The Washington State Fair will take place September 11-27 in Puyallup.

Star Trek: The Exhibition, under license by CBS Consumer Products, will run for seventeen days and gives visitors the opportunity to enjoy an interactive, museum-style experience of one of the largest collections of authentic Star Trek artifacts and information ever put on public display. This is a separate ticketed exhibit, and requires Fair admission. Exhibit tickets can be purchased in advance for $6.50 until Sept 10 here, or $8 at the State Fair. Children five years and under are free in the exhibit with a paid adult. Online orders are subject to standard processing fees.

The Exhibition brings visitors into the Star Trek universe and allows them to connect with iconic Star Trek moments. Throughout this experience, visitors, especially younger visitors and youth, will be inspired and motivated to seek out more education, and perhaps ignite a passion for lifelong learning and careers in science and technology.

Star Trek fans and novices alike will have a first-hand interactive experience to explore the worlds, wisdom, science, stories, cultures, characters, fashions and fantasies of the Star Trek universe. In the States, and around the world, Star Trek has become a sub-culture for many, supported by countless fan conventions and fan gatherings where many regularly gather and role-play in their favorite Star Trek characters.

“Among the main attractions of The Exhibition is the opportunity to sit in the legendary Captain’s chair where Captain Kirk and subsequently Captain Picard took command of the U.S.S. Enterprise; the opportunity to pose in front of a replica of the U.S.S. Enterprise; and one-of-a-kind displays, interactive kiosks and rare photo opportunities.”

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August-September 2015 Trek Conventions And Appearances http://www.trektoday.com/content/2015/07/august-september-2015-trek-conventions-and-appearances/ http://www.trektoday.com/content/2015/07/august-september-2015-trek-conventions-and-appearances/#comments Fri, 31 Jul 2015 18:53:51 +0000 http://www.trektoday.com/content/?p=41248 There will be nineteen conventions, shows or appearances in August and September that will feature actors of interest to Star Trek fans.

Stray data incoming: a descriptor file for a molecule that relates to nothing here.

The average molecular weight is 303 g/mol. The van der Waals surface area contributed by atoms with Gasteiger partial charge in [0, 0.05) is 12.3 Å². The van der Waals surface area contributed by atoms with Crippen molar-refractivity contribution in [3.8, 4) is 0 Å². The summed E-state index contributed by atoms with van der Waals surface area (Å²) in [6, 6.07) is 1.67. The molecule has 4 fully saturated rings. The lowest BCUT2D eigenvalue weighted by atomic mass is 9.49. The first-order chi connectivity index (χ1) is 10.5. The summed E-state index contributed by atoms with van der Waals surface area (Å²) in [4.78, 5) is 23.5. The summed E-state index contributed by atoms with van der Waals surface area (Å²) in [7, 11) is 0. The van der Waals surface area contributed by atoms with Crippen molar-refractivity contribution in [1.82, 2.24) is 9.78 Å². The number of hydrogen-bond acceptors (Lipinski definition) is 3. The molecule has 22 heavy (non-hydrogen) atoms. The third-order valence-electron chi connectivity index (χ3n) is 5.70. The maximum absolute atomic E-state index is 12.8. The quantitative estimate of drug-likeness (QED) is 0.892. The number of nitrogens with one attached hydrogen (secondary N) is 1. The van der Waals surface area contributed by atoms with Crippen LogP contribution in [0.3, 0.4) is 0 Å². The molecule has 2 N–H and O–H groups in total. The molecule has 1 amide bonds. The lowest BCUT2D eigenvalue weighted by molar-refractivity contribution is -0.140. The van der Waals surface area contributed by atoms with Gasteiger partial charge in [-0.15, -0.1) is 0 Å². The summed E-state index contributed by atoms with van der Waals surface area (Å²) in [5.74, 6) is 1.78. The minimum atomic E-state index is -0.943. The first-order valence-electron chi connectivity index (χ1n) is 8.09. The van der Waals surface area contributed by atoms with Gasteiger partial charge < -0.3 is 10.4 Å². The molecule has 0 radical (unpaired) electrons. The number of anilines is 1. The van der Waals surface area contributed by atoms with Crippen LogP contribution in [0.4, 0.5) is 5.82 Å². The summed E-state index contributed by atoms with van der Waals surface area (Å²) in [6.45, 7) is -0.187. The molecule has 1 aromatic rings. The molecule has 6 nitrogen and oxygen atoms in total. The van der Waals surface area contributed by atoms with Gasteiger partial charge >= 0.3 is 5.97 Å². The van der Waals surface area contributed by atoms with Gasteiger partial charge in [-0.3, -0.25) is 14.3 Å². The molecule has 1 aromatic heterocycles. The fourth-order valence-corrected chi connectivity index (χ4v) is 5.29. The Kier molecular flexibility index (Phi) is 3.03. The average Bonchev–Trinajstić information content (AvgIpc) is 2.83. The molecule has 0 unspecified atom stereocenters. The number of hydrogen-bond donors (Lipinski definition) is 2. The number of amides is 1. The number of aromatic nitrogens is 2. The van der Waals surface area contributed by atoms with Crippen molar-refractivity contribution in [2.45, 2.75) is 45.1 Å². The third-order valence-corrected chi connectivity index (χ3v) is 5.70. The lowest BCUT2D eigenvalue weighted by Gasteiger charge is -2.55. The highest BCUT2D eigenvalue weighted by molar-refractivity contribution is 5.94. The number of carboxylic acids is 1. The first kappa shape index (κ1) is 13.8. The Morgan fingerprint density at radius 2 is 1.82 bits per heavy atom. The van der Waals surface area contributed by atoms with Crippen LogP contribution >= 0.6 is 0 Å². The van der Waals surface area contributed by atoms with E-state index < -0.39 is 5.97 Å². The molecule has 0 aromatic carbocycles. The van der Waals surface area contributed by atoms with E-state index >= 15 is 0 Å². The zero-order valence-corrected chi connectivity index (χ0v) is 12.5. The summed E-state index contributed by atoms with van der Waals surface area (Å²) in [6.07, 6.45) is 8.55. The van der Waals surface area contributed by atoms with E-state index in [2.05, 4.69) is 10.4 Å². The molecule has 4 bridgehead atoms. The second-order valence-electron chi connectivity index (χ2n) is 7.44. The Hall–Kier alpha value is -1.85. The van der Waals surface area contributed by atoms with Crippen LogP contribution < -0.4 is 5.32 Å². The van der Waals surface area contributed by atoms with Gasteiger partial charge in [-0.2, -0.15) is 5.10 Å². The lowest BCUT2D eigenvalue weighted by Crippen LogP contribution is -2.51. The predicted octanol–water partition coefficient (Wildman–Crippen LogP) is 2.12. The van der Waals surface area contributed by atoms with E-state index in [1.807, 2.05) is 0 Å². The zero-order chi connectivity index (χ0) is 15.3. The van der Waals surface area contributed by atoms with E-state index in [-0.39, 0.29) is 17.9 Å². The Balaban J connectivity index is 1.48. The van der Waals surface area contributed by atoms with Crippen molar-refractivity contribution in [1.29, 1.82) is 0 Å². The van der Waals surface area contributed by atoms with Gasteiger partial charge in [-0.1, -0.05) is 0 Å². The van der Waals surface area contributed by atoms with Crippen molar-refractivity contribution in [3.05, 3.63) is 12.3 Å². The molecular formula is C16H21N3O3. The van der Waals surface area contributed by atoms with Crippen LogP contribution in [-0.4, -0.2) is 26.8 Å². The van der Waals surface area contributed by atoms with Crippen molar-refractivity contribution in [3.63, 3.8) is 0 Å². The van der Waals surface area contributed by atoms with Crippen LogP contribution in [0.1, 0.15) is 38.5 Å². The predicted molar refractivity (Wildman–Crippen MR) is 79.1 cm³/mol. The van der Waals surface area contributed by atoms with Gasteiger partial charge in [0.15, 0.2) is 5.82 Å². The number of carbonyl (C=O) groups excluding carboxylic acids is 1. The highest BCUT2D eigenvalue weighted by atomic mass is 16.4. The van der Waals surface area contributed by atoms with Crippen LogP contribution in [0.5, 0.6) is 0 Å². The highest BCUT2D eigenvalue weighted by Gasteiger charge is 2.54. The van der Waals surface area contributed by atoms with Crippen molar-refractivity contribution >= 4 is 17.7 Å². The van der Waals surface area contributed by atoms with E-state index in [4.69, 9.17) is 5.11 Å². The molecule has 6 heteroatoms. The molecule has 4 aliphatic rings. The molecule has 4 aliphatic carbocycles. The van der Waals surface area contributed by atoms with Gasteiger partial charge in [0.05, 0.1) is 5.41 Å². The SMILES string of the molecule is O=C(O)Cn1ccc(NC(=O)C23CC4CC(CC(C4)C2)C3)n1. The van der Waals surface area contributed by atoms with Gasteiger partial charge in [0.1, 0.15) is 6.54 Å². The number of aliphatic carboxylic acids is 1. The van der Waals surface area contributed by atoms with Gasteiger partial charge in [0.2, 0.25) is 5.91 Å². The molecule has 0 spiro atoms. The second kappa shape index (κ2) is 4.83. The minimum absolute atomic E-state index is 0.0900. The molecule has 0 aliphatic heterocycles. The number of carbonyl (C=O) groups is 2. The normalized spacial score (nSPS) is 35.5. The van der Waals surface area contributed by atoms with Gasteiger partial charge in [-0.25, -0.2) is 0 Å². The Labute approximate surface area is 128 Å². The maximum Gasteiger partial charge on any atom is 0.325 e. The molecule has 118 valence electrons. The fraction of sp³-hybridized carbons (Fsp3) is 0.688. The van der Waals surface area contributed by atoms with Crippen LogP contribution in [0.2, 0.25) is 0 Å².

This listing of conventions and shows features actors from all of the televised series and several of the Star Trek movies.

August begins with The Official Star Trek Convention will be held Aug. 6-9 at the Rio Suites Hotel in Las Vegas, Nevada. In attendance at The Official Star Trek Convention will be Marc Alaimo, Vaughn Armstrong, Richard Arnold, Rene Auberjonois, Robert Beltran, Casey Biggs, John Billingsley, Brannon Braga, Bobby Clark, Joan Collins, Jeffrey Combs, Denise Crosby, Olivia d’Abo, Michael Dante, James Darren, Roxanne Dawson, Nicole de Boer, John de Lancie, Elizabeth Dennehy (Commander Shelby), Chris Doohan, Michael Dorn, Doug Drexler, Aron Eisenberg, Terry Farrell, Jonathan Frakes, Bryan Fuller, Joseph Gatt, Max Grodenchik, Richard Herd, J.G. Hertzler, Jennifer Hetrick (Vash), Manu Intiraymi, Sherry Jackson, Salome Jens, Dominic Keating, Walter Koenig, Alice Krige, Cirroc Lofton, Don Marshall, Chase Masterson, Robert Duncan McNeill, Anthony Montgomery, Ronald B. Moore, Kate Mulgrew, Larry Nemecek, Adam Nimoy, Denise Okuda, Mike Okuda, Robert O’Reilly, Linda Park, Ethan Phillips, Robert Picardo, Andrew Robinson, Rod Roddenberry, David L. Ross (Lt. Galloway and Lt. Johnson), Saul Rubinek, Tim Russ, Jeri Ryan, Judson Scott (Joachim from The Wrath of Khan), William Shatner, Mark Allen Shepherd (Morn), William Morgan Sheppard, Armin Shimerman, Alexander Siddig, Marina Sirtis, Rick Sternbach, Sir Patrick Stewart, Kitty Swink, George Takei, Connor Trinneer, Karl Urban, Nana Visitor, Garrett Wang, and Michael Westmore.

Next up is Shore Leave, to be held Aug. 7-9 at the Baltimore Hunt Valley Inn in Hunt Valley, Maryland. In attendance at Shore Leave will be Daniel Davis (Professor James Moriarty).

The Steel City Con will be held Aug. 7-9 at the Monroeville Convention Center in Monroeville, Pennsylvania. In attendance at Steel City Con will be Nichelle Nichols.

The Dublin Comic Con will be held Aug. 8-9 at the Convention Centre Dublin in Dublin, Ireland. In attendance at Dublin Comic Con will be Gates McFadden.

The Windsor ComiCon will be held Aug. 15-16 at the Caesars Windsor in Windsor, Ontario, Canada. In attendance at Windsor ComiCon will be Marina Sirtis.

Crypticon Kansas City will take place Aug. 21-23 at the Howard Johnson Plaza in Kansas City, Missouri. In attendance at Crypticon Kansas City will be Sid Haig, Chris Sarandon, and Tony Todd.